power-rangers-video-124799A new legal battle over fanfic might be shaping up. In the last couple of days, music video director Joseph Kahn and producer Adi Shankar released a 15-minute short film reimagining Power Rangers as a grim and gritty dark future drama a la Pacific Rim. The film stars name actors, including James Van Der Beek, Katee Sackhoff, and Die Another Day’s Will Yun Lee. And it almost immediately ran into legal trouble. A “NSFW” version (violence, language, nudity) was up on Vimeo for a few hours before getting taken down by a DMCA infringement notice from Saban. A safe-for-work...

More Big Media behind-the-scenes bullying on view as Google takes regulatory payola to court
February 17, 2015 | 2:25 pm

Fresh evidence of Big Media tactics to push its IP agenda in private and through back  channels, including both lobbying and far more questionable practices, has been pushed into the spotlight by Google, which has taken Mississippi Attorney General Jim Hood to court to forestall what it sees as improper attacks on it that far exceed his mandate. This follows the revelation via the Sony hack of Project Goliath, a coordinated move by Motion Picture Association of America members and their attorneys to put pressure on Google at the state level. Sony itself, as well as Universal, Fox, Paramount, Warner Bros., and...

Trans-Pacific Partnership still pushing to screw your rights in secret
February 16, 2015 | 2:25 pm

eff.gifChris Meadows reported almost a year ago to the day on the invidious attempts by US trade negotiators in hock to Big Media vested interests to impose onerous copyright, intellectual property, and public domain restrictions worldwide via the Trans-Pacific Partnership - in secret, without negotiation or public consultation. Sad to say, a year on very little has changed, as the Electronic Frontier Foundation has revealed courtesy of a leaked document on the TPP state of play. As the EFF says: The Trans-Pacific Partnership agreement (TPP) poses massive threats to users in a dizzying number of ways. It will force other TPP signatories to accept the United...

Harper Lee to publish sequel to To Kill a Mockingbird after 55 years
February 3, 2015 | 7:53 pm

For fifty-five years, To Kill a Mockingbird has been the only novel that Harper Lee published. It was successful enough that she simply didn’t need to publish another one. That one book, published 55 years ago, has kept her comfortable for the rest of her life. But it turns out that To Kill a Mockingbird was actually the second novel that Harper Lee wrote—and now HarperCollins is going to publish the first one, Go Set a Watchman. It is scheduled for release July 2015. Lee explains that when she first wrote Go Set a Watchman, her editor was intrigued...

Tess Gerritsen not letting Gravity pull her down in Warner Bros. court battle
February 3, 2015 | 10:25 am

"Internationally bestselling author" Tess Gerritsen has released the latest bulletin from the frontline in an ongoing court battle against Warner Bros., under the modest title "My GRAVITY lawsuit and how it affects every writer who sells to Hollywood." And while at other times I might be tempted to be snarky or suspicious, in this case I suspect there really is substance behind her words, and her case really is that significant. Tess Gerritsen's statement leads off as follows: Yesterday, the court granted Warner Bros’s motion to dismiss my lawsuit against them. While Warner Bros crows victory, the judge has in fact left...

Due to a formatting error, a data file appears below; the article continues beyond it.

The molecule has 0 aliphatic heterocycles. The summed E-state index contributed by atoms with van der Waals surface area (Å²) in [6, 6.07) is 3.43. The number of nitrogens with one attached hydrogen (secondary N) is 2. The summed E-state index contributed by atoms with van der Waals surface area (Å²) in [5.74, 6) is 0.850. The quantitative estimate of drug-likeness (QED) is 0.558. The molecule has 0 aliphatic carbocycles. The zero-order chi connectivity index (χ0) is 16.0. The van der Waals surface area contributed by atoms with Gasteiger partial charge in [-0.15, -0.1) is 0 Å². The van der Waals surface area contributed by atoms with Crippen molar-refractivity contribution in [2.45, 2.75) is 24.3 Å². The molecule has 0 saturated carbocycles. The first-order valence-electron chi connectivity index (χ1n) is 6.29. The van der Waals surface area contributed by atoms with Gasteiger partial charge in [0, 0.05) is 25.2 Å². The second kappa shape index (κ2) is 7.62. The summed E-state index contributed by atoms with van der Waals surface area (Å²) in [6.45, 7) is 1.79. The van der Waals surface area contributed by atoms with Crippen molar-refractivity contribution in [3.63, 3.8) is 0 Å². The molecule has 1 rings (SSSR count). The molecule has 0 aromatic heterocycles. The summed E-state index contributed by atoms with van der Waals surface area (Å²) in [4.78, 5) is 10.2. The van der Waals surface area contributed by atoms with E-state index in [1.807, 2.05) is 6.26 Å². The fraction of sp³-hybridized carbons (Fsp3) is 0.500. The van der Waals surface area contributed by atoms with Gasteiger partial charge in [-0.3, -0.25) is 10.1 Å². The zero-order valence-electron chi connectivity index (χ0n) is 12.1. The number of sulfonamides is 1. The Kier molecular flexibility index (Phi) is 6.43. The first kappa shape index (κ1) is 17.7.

Happy birthday J.R.R. Tolkien – but doesn’t ring in any public domain riches
January 5, 2015 | 12:25 pm

Tolkien bustJohn Ronald Reuel Tolkien was born on January 3rd, 1892, and his long and richly productive life ended on September 2nd, 1973. That longevity, however, also means that enthusiasts are having to wait a very long time indeed for any of his great body of work to find its way into the public domain. As Everybody's Libraries noted back on Public Domain Day 2013, if the U.S.  had not passed its latest copyright extension act in 1988, "we would be seeing works published in 1937, such as the first edition of J.R.R. Tolkien’s The Hobbit, now entering the public domain. ...

The great European music copyright reboot
December 22, 2014 | 8:25 pm

bookstoreAs revisited in the New York Times, the music industry is going through one of its periodic reboots in order to refresh copyright on some legacy properties - like early recordings of Bob Dylan and the Beatles. All this thanks to the 2011 decision by the Council of the European Union to unilaterally raise EU music copyright from 50 to 70 years. This was not exactly an uncontroversial decision at the time, although at least we weren't lumbered with the legislators' (or media industry stooges/proxies') original target of 95 years. Even the EU's own inndependent experts objected to it. Professor P. Bernt...

Copyright Office posts DMCA exemption petitions
November 25, 2014 | 6:17 pm

A few weeks ago I discussed the need for a DMCA exemption for e-books, in light of the US Copyright Office requesting petitions for such exemptions. The Copyright Office has now posted all 44 petitions it received as PDFs. There are a number of interesting petitions there—not least of them my own. Now that I read my petition again, I see a few typos and other tweaks I wish I could go back and fix (and they miscategorized it under “Audiovisual Works – Multimedia E-Books,” rather than “Literature Distributed Electronically”), but on the whole I’m satisfied with it....

Why we need an e-book DRM DMCA exemption
October 30, 2014 | 8:54 pm

It’s that time again. Ars Technica reports that the Copyright Office is accepting petitions on activities to exempt from the DMCA’s anti-circumvention provisions, making it legal to crack DRM for certain restricted purposes. We’ve reported on this procedure a few times over the last few years. The way it goes is that various people or organizations make proposals and the copyright office considers whether to grant them for the next three years. The exemptions then have to be requested again at the next session if they are to continue. Public Knowledge will be submitting requests to legalize...